Today, we have a very special edition of Terraform—esteemed scientists Gavin Schmidt and Adam Frank have just published what may prove to be a blockbuster paper about the possibilities that intelligent life forms may have existed on Earth long before humans. To accompany the paper’s release, Schmidt wrote a short work of fiction exploring both the process of publishing and the potential ramifications of their nonfictional findings. It’s just the sort of experiment we seek to embrace here at Terraform, and we’re thrilled to publish the work today, alongside an interview with Gavin about the science itself.
Here’s Gavin on why he decided to take a stab at exploring new scientific findings through fiction:
“This story comes from me thinking playfully about the what-if’s that arise when you consider the Earth from an astrobiological standpoint. Work that I did in describing the very long term impact of the Anthropocene on the geology of the Earth lead directly to thinking about the potential causes of similarly abrupt changes in the past, or what fingerprints we might eventually look for on Mars, or even Venus—both of which were likely habitable early in Solar System history.
Wouldn’t it be interesting if the first non-human civilizations we discover were not extra-terrestrials at all?”
And now for the story. Enjoy. -the eds
“The thing that hath been, it is that which shall be; and that which is done is that which shall be done: and there is no new thing under the sun.” -Ecclesiastes 1:9
Miranda: Oh, wonder!
How many goodly creatures are there here!
How beauteous mankind is! O brave new world, That has such people in ’t!
Prospero: ‘Tis new to thee. -Shakespeare; The Tempest, Act V, Scene 1
“For in much wisdom is much grief: and he that increaseth knowledge increaseth sorrow.” Ecclesiastes 1:18
Stella put down the phone. She breathed in gently and tried to compose herself. Surely not, she thought. Was it inevitable? She remembered to breathe out.
She thought back five months to when this had all started. It had been a standard late shift in the basement lab at the university. She’d been tired, but working at night was more generally productive than trying to get stuff done during the day—less idle chat with the others, no students wondering where the professor was when she was standing right there, no distractions or interruptions. The radio was tuned to the local NPR station and though she wasn’t really listening, the talk had been of the rising tensions on the Korean Peninsula.
There were two projects she was running samples for. The first was what she really wanted to be doing—looking at ocean mud that was millions of years old and trying to piece together the story of what happened during a short segment of time when all the environmental indicators went haywire. It wasn’t as big a deal as the asteroid that took out the dinosaurs and almost everything else, but it was the biggest perturbation since then—at least before humans came along. Scientists had been looking at this event in ever more detail since it was first identified in the 1990s, but the ultimate cause was still mysterious. Something had triggered a massive shift in the global carbon cycle but clues for what that could have been were sparse, though ideas abounded—volcanoes, comets and methane bursts had all been proposed. It seemed like a great target for a young tenure-track hire keen to make a splash with her new top-of-the-line mass spectrometer bought with what seemed at the time a massive start-up grant.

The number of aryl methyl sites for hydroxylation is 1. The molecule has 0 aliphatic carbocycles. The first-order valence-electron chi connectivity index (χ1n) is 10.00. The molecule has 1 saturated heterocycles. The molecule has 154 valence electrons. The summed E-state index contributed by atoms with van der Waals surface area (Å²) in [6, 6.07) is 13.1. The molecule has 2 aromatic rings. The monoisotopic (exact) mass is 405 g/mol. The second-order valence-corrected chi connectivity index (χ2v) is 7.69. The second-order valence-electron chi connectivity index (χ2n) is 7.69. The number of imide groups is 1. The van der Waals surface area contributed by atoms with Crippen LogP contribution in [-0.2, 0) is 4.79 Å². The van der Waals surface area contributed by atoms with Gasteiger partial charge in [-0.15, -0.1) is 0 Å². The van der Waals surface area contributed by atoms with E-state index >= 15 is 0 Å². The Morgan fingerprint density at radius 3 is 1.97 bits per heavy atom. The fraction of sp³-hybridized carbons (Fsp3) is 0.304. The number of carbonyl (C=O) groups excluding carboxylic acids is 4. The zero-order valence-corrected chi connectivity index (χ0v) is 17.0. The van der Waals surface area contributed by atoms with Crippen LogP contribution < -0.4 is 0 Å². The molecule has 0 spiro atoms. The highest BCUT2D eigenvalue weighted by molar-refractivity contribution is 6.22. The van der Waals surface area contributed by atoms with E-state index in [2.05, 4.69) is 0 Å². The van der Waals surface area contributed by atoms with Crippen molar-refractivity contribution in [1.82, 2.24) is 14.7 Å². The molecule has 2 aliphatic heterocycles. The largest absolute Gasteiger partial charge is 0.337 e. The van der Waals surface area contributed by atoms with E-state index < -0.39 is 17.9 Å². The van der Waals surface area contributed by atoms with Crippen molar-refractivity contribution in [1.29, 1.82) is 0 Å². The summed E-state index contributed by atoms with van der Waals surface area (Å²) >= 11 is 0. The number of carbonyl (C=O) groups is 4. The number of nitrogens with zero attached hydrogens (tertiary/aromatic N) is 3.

The second project was just to pay the bills. She hadn’t realized when she got her new machine how expensive it would be to run—you had to pay for a full time tech and costs for a seemingly endless series of replacement parts had quickly eroded her initial funding. She had realized that she couldn’t afford to leave the machine idle and so spent a lot of time on industry projects that would pay her to analyze samples. She often likened the process to the voracious appetite of the carnivorous plant in the Little Shop of Horrors, and had consequently nicknamed the mass-spec Audrey III.
It turned out that Audrey III was as well suited to detecting pollution levels in local river mud as she was past climate anomalies. The hangover from the 1970s industrial activity in the region was the unknown amount of PCBs, heavy metals and other toxins that had been dumped, unregulated, in the rivers, over decades. As modern cleanup efforts had gotten underway, and new environmental assessments needed to be done, a healthy market for water and mud testing had evolved. Stella had grown adept at tapping into this. True, she did need to recalibrate the machine every time she switched to these samples from her climate work, but she had honed her technique so that it didn’t take more than about 30 minutes before and after each batch.
That night though, she had been more tired than usual. There’d been a grant deadline and she’d been up late . It was an understandable mistake. She put through the climate samples with Audrey III’s setting still set for PCBs. This had happened before, but something was different that night. The climate samples were registering positive for PCBs.